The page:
In a recent Boston Globe column this past Feb. 27, "Saving the Best for Philanthropy," Ken Lewis, chairman and CEO of Bank of America, discussed the notion that corporate philanthropy must be flexible.

"Funding flexibility is critical because it enables a nonprofit to deploy funds that will best serve their clients and build their organization for the future. Too often, business donors restrict use of funds, inhibiting nonprofit leaders' strategic planning for long-term growth and sustainability. While nonprofits have a responsibility to help businesses understand their goals and report on their progress, businesses need to select trustworthy community partners, and then trust those partners to use funds wisely," he wrote.

As a society, we accept the axiom that "it takes money to make money." However, we need to extend this same thinking to the nonprofit sector and acknowledge that "it takes money to raise money." Moreover, it takes money to operate, plan, and budget for an effective nonprofit. Without infrastructure funding, a nonprofit cannot perform planning, management and evaluation procedures necessary to provide excellent programs.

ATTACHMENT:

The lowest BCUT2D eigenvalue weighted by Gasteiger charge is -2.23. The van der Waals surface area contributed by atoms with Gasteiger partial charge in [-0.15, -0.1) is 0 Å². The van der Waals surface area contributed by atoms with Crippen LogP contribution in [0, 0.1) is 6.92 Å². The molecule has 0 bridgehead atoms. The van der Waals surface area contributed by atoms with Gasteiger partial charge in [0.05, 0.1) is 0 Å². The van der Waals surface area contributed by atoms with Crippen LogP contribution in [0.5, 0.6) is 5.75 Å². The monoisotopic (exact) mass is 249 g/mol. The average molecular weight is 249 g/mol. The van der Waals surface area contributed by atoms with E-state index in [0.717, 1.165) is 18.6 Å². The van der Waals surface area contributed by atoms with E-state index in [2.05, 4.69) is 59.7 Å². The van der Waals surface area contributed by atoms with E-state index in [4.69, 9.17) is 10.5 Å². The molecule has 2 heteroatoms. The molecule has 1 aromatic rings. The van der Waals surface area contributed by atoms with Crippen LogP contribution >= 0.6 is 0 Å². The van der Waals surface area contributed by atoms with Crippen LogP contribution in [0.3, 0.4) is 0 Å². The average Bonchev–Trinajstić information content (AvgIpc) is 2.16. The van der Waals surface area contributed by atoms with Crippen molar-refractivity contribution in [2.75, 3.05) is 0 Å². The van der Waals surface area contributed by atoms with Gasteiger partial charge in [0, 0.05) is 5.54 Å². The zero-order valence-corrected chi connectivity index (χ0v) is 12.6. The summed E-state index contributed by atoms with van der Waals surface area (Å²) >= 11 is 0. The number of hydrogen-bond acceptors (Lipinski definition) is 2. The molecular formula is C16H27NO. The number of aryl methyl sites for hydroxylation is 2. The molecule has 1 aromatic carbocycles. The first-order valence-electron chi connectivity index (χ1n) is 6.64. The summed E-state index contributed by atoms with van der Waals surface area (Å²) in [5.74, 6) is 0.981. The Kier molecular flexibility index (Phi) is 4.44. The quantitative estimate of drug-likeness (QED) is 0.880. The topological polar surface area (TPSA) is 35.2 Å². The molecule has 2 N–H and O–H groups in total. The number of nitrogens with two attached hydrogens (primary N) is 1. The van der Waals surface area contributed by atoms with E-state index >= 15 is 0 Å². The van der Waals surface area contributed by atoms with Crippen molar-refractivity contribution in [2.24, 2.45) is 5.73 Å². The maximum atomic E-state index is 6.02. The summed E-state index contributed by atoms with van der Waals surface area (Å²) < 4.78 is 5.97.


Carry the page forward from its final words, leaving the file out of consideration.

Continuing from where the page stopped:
This is not to say that nonprofits should not strive to reduce infrastructure costs, but rather to acknowledge that these costs are a necessary part of the formula for successful and effective nonprofits--just like investment in plants, equipment, research and development are necessary in the for-profit sector--and to emphasize the need for nonprofits to better educate the public and their constituents about why these costs are necessary.

Eugene R. Tempel, Ph.D., is executive director and Patrick M. Rooney, Ph.D., is director of research for the Center on Philanthropy at Indiana University.

Staffing Configurations of Independent Foundations

Foundations administer grants and programs through the efforts of a mix of people, including paid staff; consultants; representatives from banks and law and investment firms; compensated and uncompensated trustee; and other volunteers. Only about one-quarter (2,350) of the independent foundations in the study reported having paid staff in 2001. This leaves nearly three-quarters that operated through the efforts of trustees and volunteers.

The majority of unstaffed independent foundations (4,745) operate without paying compensation to anyone. Of the 8,876 independent foundations in the study, 743 (8.4 percent) compensated institutional and/or individual trustees rather than paying staff to operate the foundation.

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Article Details
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Title Annotation:Management
Author:Rooney, Patrick M.
Publication:The Non-profit Times
Geographic Code:1USA
Date:Apr 1, 2006
Words:1743